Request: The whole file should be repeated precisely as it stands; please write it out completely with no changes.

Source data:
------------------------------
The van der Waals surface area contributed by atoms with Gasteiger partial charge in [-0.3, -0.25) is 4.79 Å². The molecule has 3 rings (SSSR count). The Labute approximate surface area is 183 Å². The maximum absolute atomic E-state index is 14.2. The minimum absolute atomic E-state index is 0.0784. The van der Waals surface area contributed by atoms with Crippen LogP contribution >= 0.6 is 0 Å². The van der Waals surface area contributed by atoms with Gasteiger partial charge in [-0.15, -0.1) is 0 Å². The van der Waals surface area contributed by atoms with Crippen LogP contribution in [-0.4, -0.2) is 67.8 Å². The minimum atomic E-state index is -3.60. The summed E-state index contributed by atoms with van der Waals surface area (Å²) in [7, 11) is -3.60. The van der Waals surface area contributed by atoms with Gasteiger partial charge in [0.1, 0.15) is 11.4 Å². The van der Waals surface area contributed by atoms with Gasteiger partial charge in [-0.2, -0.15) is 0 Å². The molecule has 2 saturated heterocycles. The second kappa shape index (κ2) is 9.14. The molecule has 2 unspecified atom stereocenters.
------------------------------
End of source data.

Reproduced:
The van der Waals surface area contributed by atoms with Gasteiger partial charge in [-0.3, -0.25) is 4.79 Å². The molecule has 3 rings (SSSR count). The Labute approximate surface area is 183 Å². The maximum absolute atomic E-state index is 14.2. The minimum absolute atomic E-state index is 0.0784. The van der Waals surface area contributed by atoms with Crippen LogP contribution >= 0.6 is 0 Å². The van der Waals surface area contributed by atoms with Gasteiger partial charge in [-0.15, -0.1) is 0 Å². The van der Waals surface area contributed by atoms with Crippen LogP contribution in [-0.4, -0.2) is 67.8 Å². The minimum atomic E-state index is -3.60. The summed E-state index contributed by atoms with van der Waals surface area (Å²) in [7, 11) is -3.60. The van der Waals surface area contributed by atoms with Gasteiger partial charge in [0.1, 0.15) is 11.4 Å². The van der Waals surface area contributed by atoms with Gasteiger partial charge in [-0.2, -0.15) is 0 Å². The molecule has 2 saturated heterocycles. The second kappa shape index (κ2) is 9.14. The molecule has 2 unspecified atom stereocenters.